Contact Keith McMillen Instruments
Keith McMillen Instruments has fast become well known for its innovative and well-designed controllers. It’s made a big impact with a range that includes everything from the K-Board mini keyboard that I reviewed a couple of years back, through to the more colourful K-Mix which covers your mixing, interface and control needs. The company also produces pad and foot controllers, all with a unique KMI look and feel.
Such is the company’s reputation that when it announced a Kickstarter campaign for a
new K-Board around three years ago, it quickly reached its target, although the wait for the
end result – the K-Board Pro 4, on test here – has obviously been a very long one. Happily,
it seems to have been largely worth it…
K-Board Pro 4 is what KNI calls an ‘Expressive Smart Sensor Keyboard’ and utilises the same Smart Sensor Fabric technology that is used in other KMI products to give them an expressive feel and with no moving parts. Yes, this is not a traditional keyboard by any standards, although with practice, it can easily be played like one.
It also incorporates the MPE (MIDI Polyphonic Expression) standard that I have had a lot of experience with over the last few years, thanks to ROLI’s various Seaboard controllers – and it seems to be a technology that is being used by more and more software and hardware companies.
It is essentially an extension of the MIDI standard that offers more expressive playing and manipulation over your sounds and incorporates what ROLI and others call ‘the five dimensions of touch’. These are ways of playing notes – and recording the results – and are: Strike, the same as velocity (or volume); Press, the same as aftertouch (or pressure); Glide, a left/right horizontal X-axis control initiated by wiggling a finger left or right, or sliding a controller left/right (think of it as pitch bend per note); Slide, a vertical up/down Y-axis controller, typically used by sliding fingers up and down the keys; and finally Lift, which is the speed at which your finger leaves a key – great for getting fast pluck effects. So we’ve got a slick look, innovative design, KMI’s expressive playing, the latest MPE compatibility and a keen price. What’s not to love, right?
No moving parts
K-Board Pro certainly feels ‘pro’. It’s solid and weighty with a rugged aluminium construction, and lights up, although not as much as other KMI products. Secretly, I was hoping for the more illuminating experience of the K-Mix, but only the four programmable slide controllers are backlit, which is a shame.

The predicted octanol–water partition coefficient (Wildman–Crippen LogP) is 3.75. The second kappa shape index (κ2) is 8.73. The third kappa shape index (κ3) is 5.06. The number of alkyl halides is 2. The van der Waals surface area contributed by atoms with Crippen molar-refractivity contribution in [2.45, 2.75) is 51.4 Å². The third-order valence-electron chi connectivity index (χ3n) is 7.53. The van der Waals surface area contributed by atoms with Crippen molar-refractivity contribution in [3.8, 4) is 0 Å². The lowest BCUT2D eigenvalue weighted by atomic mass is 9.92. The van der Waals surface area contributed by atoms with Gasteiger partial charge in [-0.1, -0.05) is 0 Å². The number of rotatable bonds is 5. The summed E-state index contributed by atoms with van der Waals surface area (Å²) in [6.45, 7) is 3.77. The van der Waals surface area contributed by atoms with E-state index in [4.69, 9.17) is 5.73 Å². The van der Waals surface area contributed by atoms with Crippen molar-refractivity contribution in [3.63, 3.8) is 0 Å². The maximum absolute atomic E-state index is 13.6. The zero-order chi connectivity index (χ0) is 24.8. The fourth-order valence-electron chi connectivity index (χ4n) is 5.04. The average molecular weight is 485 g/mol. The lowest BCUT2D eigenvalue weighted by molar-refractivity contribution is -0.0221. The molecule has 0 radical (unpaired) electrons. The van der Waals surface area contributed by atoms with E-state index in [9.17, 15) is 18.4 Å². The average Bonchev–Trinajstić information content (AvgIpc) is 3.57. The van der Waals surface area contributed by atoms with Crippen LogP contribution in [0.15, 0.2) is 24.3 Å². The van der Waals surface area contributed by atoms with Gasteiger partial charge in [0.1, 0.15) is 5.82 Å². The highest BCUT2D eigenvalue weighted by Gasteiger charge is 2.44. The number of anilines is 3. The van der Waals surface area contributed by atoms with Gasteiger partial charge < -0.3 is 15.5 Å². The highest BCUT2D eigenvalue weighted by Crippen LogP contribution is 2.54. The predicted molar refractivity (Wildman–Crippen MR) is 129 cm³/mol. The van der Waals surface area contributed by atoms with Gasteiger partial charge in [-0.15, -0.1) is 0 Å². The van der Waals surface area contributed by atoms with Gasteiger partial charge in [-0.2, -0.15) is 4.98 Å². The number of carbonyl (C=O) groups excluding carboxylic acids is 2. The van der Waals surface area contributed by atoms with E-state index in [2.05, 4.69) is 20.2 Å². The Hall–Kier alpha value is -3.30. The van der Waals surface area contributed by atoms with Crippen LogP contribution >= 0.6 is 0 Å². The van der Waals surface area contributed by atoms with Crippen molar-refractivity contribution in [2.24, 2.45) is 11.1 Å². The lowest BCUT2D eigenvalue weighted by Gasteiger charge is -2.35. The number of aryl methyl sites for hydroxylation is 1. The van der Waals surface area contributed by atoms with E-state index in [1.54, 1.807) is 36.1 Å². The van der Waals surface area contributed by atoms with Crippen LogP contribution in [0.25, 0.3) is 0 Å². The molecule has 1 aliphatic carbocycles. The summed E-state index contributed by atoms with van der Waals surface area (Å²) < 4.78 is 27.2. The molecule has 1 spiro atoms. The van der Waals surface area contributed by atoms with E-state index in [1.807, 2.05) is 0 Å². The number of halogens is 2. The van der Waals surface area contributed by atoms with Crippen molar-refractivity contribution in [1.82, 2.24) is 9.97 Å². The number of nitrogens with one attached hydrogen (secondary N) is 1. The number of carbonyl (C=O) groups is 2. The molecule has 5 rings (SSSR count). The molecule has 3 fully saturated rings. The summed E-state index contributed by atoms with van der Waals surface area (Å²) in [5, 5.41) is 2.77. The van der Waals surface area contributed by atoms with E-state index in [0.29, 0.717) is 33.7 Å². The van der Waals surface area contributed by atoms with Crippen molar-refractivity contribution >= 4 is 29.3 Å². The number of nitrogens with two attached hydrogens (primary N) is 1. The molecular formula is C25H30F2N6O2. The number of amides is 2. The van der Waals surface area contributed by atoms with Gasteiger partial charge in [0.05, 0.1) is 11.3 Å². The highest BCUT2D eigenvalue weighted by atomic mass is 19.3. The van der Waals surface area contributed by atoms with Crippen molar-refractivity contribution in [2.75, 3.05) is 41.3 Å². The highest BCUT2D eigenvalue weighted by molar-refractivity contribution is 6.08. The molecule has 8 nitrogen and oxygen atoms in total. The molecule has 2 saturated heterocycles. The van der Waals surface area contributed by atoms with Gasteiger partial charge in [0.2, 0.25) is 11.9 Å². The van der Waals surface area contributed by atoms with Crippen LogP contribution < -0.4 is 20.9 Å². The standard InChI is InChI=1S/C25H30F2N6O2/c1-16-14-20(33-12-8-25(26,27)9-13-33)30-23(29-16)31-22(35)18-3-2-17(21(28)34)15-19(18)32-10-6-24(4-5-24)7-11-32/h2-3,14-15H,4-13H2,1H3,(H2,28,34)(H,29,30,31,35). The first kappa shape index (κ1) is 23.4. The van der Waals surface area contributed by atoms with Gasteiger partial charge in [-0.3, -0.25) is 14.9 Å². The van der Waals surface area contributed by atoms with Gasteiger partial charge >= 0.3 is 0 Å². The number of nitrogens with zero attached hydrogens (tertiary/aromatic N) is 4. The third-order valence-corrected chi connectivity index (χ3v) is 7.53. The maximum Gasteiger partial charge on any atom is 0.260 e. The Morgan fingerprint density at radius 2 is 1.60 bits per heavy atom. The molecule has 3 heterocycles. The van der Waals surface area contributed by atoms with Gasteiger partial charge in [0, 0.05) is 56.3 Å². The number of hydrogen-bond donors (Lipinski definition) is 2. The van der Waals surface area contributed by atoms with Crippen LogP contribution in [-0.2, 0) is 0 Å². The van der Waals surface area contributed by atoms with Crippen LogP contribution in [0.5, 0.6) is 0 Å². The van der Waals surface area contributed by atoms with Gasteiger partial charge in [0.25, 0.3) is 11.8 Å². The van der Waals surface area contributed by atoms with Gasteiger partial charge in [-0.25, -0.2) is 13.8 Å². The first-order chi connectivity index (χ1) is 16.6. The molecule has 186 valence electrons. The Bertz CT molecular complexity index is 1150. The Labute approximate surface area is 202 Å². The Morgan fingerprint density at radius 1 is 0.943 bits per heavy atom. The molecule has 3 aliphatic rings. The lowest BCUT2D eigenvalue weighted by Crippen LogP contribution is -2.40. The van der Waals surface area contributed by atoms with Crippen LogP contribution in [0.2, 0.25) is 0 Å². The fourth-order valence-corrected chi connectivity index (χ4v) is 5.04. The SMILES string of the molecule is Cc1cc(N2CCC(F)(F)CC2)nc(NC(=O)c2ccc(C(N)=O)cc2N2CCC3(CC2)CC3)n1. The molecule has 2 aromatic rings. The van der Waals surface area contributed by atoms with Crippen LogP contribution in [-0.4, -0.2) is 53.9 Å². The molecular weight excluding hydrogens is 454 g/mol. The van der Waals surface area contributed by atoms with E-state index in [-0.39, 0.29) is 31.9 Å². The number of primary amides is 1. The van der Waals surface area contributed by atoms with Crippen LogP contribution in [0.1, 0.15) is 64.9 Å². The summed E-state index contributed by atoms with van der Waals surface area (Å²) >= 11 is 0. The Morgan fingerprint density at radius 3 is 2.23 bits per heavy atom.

As to the feel of the keyboard, this might take some getting used to for players. There really are no moving parts here, so the experience can’t be described as a keyboard ‘action’, as such, that you’d get on a fully weighted keyboard. Here, there is a slight give on the white keys, more so on the black. But the keyboard itself is surprisingly playable, just a little different, although not the more alien, silicon experience offered by ROLI.
Keyboard experiences are very personal, so I’d always suggest trying a new one out like this. It takes a bit of getting used to, but I like it. I start out trying K-Board out with Korg’s Gadget that I happen to be testing at the same time. Expecting K-Board to play Gadget like a normal controller, I was surprised to see it change the filter frequency of the first Gadget I loaded with the Slide control – Gadget is MPE-compatible, it seems. Who knew? (Well,
not me, obviously!)
One synth I know definitely is MPE compatible is ROLI’s own Equator, so this is next on my list to test K-Board Pro 4 with. Equator is a synth that was largely designed to show off how expressive ROLI’s keyboards can be when using their MPE features, so comes loaded with some great sounds that can be tweaked using the five dimensions of touch to sound ultra-real or completely out of this world.
I’m happy to report that K-Board Pro 4 plays the Equator synth easily as well as ROLI’s own hardware, with all of the articulations of the acoustic and not-so-real sounds coming through. The five dimensions of touch are clearly doing their thing on Equator’s UI as I step through the sounds and the overall playing experience with K-Board is as expressive and nuanced as you could wish for.